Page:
if statement is an If Statement
        if statement is a While Statement
        if statement is a Select Statement
           ProcessSelect( statement)

So once you get your select statement (or your collection of select statements), how do you process them?

Well unfortunately it’s not straightforward. The SelectStatement class contains a field called QueryExpression – this field contains what kind of Select we’re dealing with.
As far as I can determine, there are three types of QueryExpressions:

  • QuerySpecification
  • This is an actual SELECT statement

  • BinaryQueryExpression
  • This is a UNION or similar expression between two SELECT statements

  • QueryParenthesis
  • This is a SELECT surrounded by parenthesis. In other words, a sub-select

So again, if you only want SELECT statements, you have to weed through the three types of QueryExpressions until you get to the underlying SELECT statements.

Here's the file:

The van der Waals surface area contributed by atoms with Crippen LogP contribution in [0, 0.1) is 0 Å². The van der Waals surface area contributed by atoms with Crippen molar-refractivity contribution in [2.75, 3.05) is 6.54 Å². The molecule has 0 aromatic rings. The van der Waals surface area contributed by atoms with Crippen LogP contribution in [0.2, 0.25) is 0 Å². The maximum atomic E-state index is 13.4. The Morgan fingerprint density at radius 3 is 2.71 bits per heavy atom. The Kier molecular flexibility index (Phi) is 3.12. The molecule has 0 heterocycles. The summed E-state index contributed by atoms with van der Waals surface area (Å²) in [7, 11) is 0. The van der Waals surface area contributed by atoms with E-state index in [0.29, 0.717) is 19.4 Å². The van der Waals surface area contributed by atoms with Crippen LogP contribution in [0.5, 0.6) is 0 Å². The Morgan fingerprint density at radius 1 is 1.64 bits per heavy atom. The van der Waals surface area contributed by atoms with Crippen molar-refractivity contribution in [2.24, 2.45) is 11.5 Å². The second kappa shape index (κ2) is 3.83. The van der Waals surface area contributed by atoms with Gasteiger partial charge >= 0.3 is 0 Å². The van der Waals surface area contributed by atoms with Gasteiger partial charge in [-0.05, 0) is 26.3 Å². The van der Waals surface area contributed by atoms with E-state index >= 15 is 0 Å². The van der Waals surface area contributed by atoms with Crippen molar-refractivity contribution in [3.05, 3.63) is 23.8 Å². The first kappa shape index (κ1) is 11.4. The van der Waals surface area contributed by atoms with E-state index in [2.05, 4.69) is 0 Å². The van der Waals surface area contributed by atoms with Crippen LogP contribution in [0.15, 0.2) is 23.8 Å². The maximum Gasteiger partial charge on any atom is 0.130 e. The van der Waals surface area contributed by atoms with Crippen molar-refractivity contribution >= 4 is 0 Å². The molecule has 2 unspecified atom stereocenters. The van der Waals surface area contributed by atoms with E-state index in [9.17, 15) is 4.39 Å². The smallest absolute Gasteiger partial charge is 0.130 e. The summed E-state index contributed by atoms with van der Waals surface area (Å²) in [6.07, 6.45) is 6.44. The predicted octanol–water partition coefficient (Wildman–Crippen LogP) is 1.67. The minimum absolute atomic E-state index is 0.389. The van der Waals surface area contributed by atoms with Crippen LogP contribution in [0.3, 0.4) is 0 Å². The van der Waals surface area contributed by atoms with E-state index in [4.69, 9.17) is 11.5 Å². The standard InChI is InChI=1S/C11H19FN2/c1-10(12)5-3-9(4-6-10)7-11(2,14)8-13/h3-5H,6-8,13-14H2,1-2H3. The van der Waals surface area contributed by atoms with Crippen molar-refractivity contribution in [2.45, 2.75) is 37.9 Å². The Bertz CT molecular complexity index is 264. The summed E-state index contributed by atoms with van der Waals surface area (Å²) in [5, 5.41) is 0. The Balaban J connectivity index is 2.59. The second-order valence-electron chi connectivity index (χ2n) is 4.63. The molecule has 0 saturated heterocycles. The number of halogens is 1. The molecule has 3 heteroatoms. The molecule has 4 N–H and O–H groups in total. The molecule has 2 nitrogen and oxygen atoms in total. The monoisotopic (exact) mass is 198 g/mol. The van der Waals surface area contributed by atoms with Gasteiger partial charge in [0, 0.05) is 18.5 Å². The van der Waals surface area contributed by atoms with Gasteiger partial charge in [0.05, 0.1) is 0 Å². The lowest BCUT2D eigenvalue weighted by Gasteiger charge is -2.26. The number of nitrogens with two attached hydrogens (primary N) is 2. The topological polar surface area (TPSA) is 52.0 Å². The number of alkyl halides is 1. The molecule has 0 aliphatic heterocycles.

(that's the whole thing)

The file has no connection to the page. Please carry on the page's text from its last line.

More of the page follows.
So eventually you’ll get to a list of QuerySpecifications (which represent the SELECT statements from your original query).

Now here comes the good stuff: you can now weed through the SELECT fields programmatically and get out whatever information you want. Here are some of the fields on QuerySpecification:

FromClauses     Gets a list of FROM clauses.
GroupByClause   Gets or sets a GROUP BY clause.
HavingClause    Gets or sets a HAVING clause.
Into            Gets or sets the into table name.
SelectElements  Gets a list of the selected columns or set variables.
TopRowFilter    Gets or sets the usage of the top row filter.
UniqueRowFilter Gets or sets the unique row filter value.
WhereClause     Gets or sets a WHERE clause.

Just tons of SELECT goodness. However, be warned: each of these fields contains lists with multiple subclasses. So more recursive diving if you want to get something very specific out of this select data.

To get farther you might have to dive into the docs.
Link to MSDN Namespace Docs

Free Collection of Microsoft E-Books

If you’re a Microsoft Dev, want to learn a bit more about the following products:

  • SharePoint 2010
  • Sql Server 2012
  • Visual Studio 2010
  • Windows 8
  • Windows Phone 7